by Stephanie Klimov
Are 2D Zelda titles a thing of the past?
Whether we wish to acknowledge it or not, The Legend of Zelda franchise has been around for a long time–over 35 years and counting. In fact, 2023 will herald the 25th anniversary of the fan-favorite, Ocarina of Time. Growing up, I would chat with friends and the gaming community, and our first Zelda titles were similar: it usually came down to A Link to the Past or Ocarina of Time. These three titles were released between 1991 and 1998. However, in the last few years, I’ve heard more often than not that many fans’ first games were Twilight Princess or even Breath of the Wild. That blew my mind.
Decades have flown by, and I haven’t realized that a new generation of gamers has discovered Zelda. More importantly, their first impressions of Zelda are also much different than someone my own age (mid-30s) or older. This demographic has not experienced the 8- or 16-bit 2D art style and gameplay, unless they were surrounded by friends or family who exposed them to the earlier games. Expectations for Zelda are evolving–would the bulk of fans now expect high-graphic fidelity, hand-holding, and diverse gameplay?
Imagine if The Legend of Zelda: Breath of the Wild were your first Zelda game (and maybe for some of you, it was). Nintendo blessed us with a gorgeous world, colorful 3D graphics, non-linear gameplay, and the ability to do just about ANYTHING. With Breath of the Wild as your barometer, it may be challenging to fire up one of the Oracle games.
Many would consider A Link Between Worlds as the last top-down “2D” title in 2013, not counting Tri Force Heroes. We also received a remake of Link’s Awakening in 2019, but Grezzo’s take was more of an isometric view. Looking at these examples, it has been a long time since we experienced a true top-down 2D Zelda game and even longer since an original top-down 2D Zelda game that is not a spiritual sequel or remake.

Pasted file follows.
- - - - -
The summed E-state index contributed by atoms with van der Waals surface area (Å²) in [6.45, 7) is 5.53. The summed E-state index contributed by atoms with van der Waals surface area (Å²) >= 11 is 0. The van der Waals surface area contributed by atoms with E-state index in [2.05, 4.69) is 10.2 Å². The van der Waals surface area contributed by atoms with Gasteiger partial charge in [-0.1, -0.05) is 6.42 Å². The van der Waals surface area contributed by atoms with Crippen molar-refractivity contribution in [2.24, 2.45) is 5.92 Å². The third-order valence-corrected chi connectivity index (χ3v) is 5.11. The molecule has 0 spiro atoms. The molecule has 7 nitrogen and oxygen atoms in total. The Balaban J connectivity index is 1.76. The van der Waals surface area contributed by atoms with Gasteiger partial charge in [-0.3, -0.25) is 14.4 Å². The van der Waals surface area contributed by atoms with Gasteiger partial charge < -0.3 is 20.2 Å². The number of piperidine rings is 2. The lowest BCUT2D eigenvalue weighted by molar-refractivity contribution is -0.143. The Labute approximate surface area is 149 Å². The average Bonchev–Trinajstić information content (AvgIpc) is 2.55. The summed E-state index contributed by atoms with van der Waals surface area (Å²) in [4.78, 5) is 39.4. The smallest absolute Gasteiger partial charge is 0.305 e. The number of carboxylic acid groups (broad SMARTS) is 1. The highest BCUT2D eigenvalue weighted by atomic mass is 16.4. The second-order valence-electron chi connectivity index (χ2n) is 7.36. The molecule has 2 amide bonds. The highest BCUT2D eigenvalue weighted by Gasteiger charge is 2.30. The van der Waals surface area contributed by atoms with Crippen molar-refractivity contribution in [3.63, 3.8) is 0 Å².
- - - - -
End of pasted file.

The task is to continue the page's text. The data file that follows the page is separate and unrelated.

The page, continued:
We are now seeing Nintendo favor the 3D Zelda games, especially with the Switch closing the gap between the console and handheld market. The next mainline title will be The Legend of Zelda: Tears of the Kingdom. As we go all in on this refreshed take on the franchise, there is little to no incentive for Nintendo to create a 2D game from scratch. At most, Nintendo may provide the old 2D titles such as The Minish Cap, Oracle of Seasons, and Oracle of Ages as part of the Nintendo Switch Online + Expansion Pack. If this ever happens, do you think newer gamers will play a linear and graphically and mechanically simplistic Zelda title? Maybe. Maybe not.
I find it challenging myself to revisit older games. Even growing up with the N64, I have gone back to play some, and I don’t find enjoyment like I used to. The graphics are dated (all those pointy polygonal characters!), and the camera angles are wonky. When I played the original Legend of Zelda a year ago, I quickly became frustrated because I was not used to the technological limitations of moving just up, down, left, and right.
It is natural that our minds become used to increasingly better technology. Just imagine going back and using home phones attached to the wall or texting on old cell phones that utilized “multi-tap” (three letters assigned to a number). We would be pretty frustrated and impatient.
So, is this the end of 2D Zelda games? I say it is very possible. It is not because I hope for this result, but rather with the roadmap Nintendo has traveled for The Legend of Zelda, it will be hard to “go back” and appease the newer fanbase. Sure, gamers 30-something and older would love this, but once the market shifts to a greater percentage of gamers whose first experience is Breath of the Wild, the odds will continue to grow slim. Nintendo hasn't had the best history on giving fans what they want, either.
It really makes you think about how much we have grown and that time does not discriminate. The franchise evolved–and had to to stay relevant–and it will continue to do so. Like Sheik once said, “The flow of time is always cruel; its speed seems different from each person, but no one can change it. A thing that does not change with time is the memory of younger days.”
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